Succession at DHS up in the air as Trump set to nominate new head

Succession at DHS up in the air as Trump set to nominate new head
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President TrumpDonald TrumpVeteran accused in alleged border wall scheme faces new charges Arizona Republicans to brush off DOJ concern about election audit FEC drops investigation into Trump hush money payments MORE is expected to announce a new Homeland Security secretary this week, amid chaotic turnover in the department's top ranks.

Trump wrote Friday that acting Homeland Security Secretary Kevin McAleenan would resign, adding that he "will be announcing the new Acting Secretary next week."


McAleenan had been confirmed by the Senate as Customs and Border Protection (CBP) commissioner but had yet to be officially nominated to the secretary position.

Under department succession rules, the next in line for the job is David Pekoske, the head of the Transportation Security Administration, a Senate-confirmed official who has been performing the duties of deputy secretary under McAleenan.

But Trump is expected to announce a loyalist who'll focus on the department's immigration role.

At the front of the pack is Ken Cuccinelli, acting director of United States Citizenship and Immigration Services (USCIS) — the Department of Homeland Security (DHS) agency that oversees visas and naturalizations.

Other candidates rumored to be in consideration include acting CBP Commissioner Mark Morgan, former Kansas Gov. Kris Kobach (R), and former acting Immigration and Customs Enforcement (ICE) Director Thomas Homan.

The White House declined to comment for this story.

Cuccinelli, a former Virginia attorney general and former head of the Senate Conservatives Fund (SCF) PAC, is unlikely to get Senate confirmation if he's nominated to the job.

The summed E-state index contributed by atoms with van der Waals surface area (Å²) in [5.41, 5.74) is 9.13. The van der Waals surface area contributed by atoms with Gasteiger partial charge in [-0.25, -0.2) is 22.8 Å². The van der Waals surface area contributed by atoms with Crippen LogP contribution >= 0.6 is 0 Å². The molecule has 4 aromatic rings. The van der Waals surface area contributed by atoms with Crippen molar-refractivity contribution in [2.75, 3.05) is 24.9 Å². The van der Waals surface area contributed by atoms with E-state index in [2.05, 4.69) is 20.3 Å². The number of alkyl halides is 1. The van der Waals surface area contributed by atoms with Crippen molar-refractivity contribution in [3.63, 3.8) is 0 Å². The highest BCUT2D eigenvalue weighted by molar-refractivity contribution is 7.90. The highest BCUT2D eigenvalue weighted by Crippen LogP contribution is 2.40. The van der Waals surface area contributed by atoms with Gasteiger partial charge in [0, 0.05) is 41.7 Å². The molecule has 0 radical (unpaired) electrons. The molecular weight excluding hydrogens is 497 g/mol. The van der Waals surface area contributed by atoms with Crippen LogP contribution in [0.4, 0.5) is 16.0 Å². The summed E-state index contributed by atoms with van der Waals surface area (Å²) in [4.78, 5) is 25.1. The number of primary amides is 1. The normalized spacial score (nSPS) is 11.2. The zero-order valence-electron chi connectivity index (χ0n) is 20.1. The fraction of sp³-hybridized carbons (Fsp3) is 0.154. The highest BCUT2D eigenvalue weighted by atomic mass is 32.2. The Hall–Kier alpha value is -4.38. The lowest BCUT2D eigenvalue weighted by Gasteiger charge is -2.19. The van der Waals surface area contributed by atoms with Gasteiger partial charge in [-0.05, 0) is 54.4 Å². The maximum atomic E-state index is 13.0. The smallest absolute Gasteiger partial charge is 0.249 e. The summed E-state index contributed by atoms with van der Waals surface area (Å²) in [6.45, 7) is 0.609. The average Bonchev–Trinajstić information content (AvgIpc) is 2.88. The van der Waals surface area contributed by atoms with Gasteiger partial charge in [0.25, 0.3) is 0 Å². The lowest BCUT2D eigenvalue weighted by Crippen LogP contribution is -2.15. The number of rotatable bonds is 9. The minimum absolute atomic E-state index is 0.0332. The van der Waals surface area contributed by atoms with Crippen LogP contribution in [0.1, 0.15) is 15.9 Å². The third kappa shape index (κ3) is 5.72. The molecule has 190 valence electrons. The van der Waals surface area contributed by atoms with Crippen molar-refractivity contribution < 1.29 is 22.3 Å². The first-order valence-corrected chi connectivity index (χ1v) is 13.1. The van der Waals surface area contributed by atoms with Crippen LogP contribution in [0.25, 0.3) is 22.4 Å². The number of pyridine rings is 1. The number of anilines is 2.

"I don't sense much enthusiasm for Mr. Cuccinelli's nomination," Sen. John CornynJohn CornynTim Scott sparks buzz in crowded field of White House hopefuls Cornyn is most prolific tweeter in Congress so far in 2021 Schumer 'exploring' passing immigration unilaterally if talks unravel MORE (R-Texas) told The Hill.

During Cuccinelli's tenure at SCF, he oversaw donations to conservative primary candidates, including one who challenged Senate Majority Leader Mitch McConnellAddison (Mitch) Mitchell McConnellMcConnell: Taliban could take over Afghanistan by 'the end of the year' McConnell alma mater criticizes him for 1619 comments McConnell amid Trump criticism: 'I'm looking forward, not backward' MORE (R-Ky.) in 2014.

"He's not exactly unfamiliar to Senate Republicans, but we'll see what happens, what the president decides to do. Unfortunately, we're losing a good man — Mr. McAleenan — and that's too bad. It's going to be very hard to confirm a new Senate-confirmed DHS secretary, so that's a pretty important position to leave in the hands of an acting [secretary]," Cornyn also said.

Cuccinelli, who recognized SCF is "not one of [McConnell's] favorite organizations," minimized the drawbacks of performing in an acting capacity.

"I don't think it hurts at all, really," Cuccinelli told reporters at a Christian Science Monitor breakfast Wednesday.